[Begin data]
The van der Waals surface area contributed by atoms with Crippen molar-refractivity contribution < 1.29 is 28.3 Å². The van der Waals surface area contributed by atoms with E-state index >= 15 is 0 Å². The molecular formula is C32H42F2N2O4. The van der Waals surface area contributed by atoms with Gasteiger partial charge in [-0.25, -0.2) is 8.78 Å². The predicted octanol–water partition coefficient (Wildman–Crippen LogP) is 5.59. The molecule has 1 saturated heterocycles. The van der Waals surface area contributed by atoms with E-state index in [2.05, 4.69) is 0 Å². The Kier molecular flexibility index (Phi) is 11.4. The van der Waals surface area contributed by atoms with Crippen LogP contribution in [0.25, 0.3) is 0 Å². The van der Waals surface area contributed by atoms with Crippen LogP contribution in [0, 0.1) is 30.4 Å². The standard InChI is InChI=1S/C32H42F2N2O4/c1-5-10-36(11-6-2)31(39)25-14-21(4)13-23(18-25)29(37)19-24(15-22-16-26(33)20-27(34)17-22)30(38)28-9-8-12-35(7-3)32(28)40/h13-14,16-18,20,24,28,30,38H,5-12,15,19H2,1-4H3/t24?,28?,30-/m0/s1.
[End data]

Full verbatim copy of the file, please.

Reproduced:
The van der Waals surface area contributed by atoms with Crippen molar-refractivity contribution < 1.29 is 28.3 Å². The van der Waals surface area contributed by atoms with E-state index >= 15 is 0 Å². The molecular formula is C32H42F2N2O4. The van der Waals surface area contributed by atoms with Gasteiger partial charge in [-0.25, -0.2) is 8.78 Å². The predicted octanol–water partition coefficient (Wildman–Crippen LogP) is 5.59. The molecule has 1 saturated heterocycles. The van der Waals surface area contributed by atoms with E-state index in [2.05, 4.69) is 0 Å². The Kier molecular flexibility index (Phi) is 11.4. The van der Waals surface area contributed by atoms with Crippen LogP contribution in [0.25, 0.3) is 0 Å². The van der Waals surface area contributed by atoms with Crippen LogP contribution in [0, 0.1) is 30.4 Å². The standard InChI is InChI=1S/C32H42F2N2O4/c1-5-10-36(11-6-2)31(39)25-14-21(4)13-23(18-25)29(37)19-24(15-22-16-26(33)20-27(34)17-22)30(38)28-9-8-12-35(7-3)32(28)40/h13-14,16-18,20,24,28,30,38H,5-12,15,19H2,1-4H3/t24?,28?,30-/m0/s1.